Readings: Ps.72:1-7, 18-19; Isaiah 40:1-11; John 1:19-28
“Comfort, oh comfort my people,” says your God. “Speak softly and tenderly to Jerusalem, but also make it very clear that she has served her sentence, that her sin is taken care of – forgiven! She’s been punished enough and more than enough, and now it’s over and done with.”
Thunder in the desert! “Prepare for God’s Arrival! Make the road straight and smooth, a highway fit for our God. Fill in the valleys, level off the hills, smooth out the ruts, clear out the rocks. Then God’s bright glory will shine and everyone will see it. Yes. Just as God has said.” [Is. 40:1-5, The Message]
3 The voice of him that crieth in the wilderness, Prepare ye the way of the Lord, make straight in the desert a highway for our God.(KJV)
Remembering Pearl Harbor…
Voices crying out denotes fear, even tragedy. Having spent time in the U.S. Navy and remembering standing watch on my ship looking over at the USS Arizona memorial for hours, I come to this infamous day with sorrowful emotions. It is hard to conceive of all of the voices crying out during the attack on that Sunday morning in 1941.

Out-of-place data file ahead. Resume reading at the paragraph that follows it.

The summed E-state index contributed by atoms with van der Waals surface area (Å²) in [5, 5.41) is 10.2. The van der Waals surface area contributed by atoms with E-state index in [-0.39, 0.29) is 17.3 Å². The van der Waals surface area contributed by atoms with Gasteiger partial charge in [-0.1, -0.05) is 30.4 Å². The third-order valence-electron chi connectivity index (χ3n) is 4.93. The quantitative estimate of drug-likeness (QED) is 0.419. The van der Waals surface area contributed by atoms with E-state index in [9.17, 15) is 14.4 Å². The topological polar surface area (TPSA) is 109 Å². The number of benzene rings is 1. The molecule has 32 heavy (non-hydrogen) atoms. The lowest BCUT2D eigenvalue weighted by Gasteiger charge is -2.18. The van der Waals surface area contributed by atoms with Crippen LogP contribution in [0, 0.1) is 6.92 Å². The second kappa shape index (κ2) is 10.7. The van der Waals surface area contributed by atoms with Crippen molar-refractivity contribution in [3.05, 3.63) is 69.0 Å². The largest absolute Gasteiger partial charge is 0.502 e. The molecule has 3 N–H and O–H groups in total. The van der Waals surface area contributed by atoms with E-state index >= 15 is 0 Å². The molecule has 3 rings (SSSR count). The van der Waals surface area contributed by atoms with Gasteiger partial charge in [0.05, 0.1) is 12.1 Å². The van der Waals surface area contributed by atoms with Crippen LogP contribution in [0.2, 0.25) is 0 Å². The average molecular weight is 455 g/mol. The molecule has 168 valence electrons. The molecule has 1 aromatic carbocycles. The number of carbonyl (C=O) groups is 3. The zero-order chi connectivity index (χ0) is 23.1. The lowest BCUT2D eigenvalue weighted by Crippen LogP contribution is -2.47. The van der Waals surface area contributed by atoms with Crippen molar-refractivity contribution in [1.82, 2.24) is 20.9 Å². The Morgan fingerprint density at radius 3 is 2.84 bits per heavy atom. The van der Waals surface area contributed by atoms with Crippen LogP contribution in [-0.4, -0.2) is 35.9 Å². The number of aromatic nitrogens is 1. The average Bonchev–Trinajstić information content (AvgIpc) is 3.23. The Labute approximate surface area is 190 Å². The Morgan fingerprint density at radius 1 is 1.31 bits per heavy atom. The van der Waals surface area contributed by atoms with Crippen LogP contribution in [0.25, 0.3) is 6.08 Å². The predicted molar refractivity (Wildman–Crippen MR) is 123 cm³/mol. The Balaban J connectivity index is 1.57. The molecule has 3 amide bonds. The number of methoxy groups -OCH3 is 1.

Probably most have had the experience of seemingly crying out in some wilderness—nobody paying attention. Well that’s not what Second Isaiah is expressing here. I misunderstood this for years because the phrase is often used to denote the futility of our efforts to be heard.
Instead of fear or futility good things are coming. The Exile is nearly over. The debt is paid. . Listen up! Pay attention! Get ready to see the glory of the LORD! God’s word “is always fulfilled” (TANAKH). Shout it from the roof tops”here is your God!”(v. 9).
[Eugene Peterson uses the phrase “thunder in the desert!” in his interpretation in The Message. No one around is not hearing THAT.]
When a contingent of Jews approach John the Baptizer in today’s gospel reading to determine who he is, John tells them who by quoting this verse from Isaiah, personalizing it:”I am the voice of one crying out in the wilderness–Get ready—your God is coming!”
Dear God, Make us ready. Amen.
Offered by Bill Albritton, teacher, veteran, traveler walking home to Bethlehem.
[Rowhouse, by Colin Fredrickson]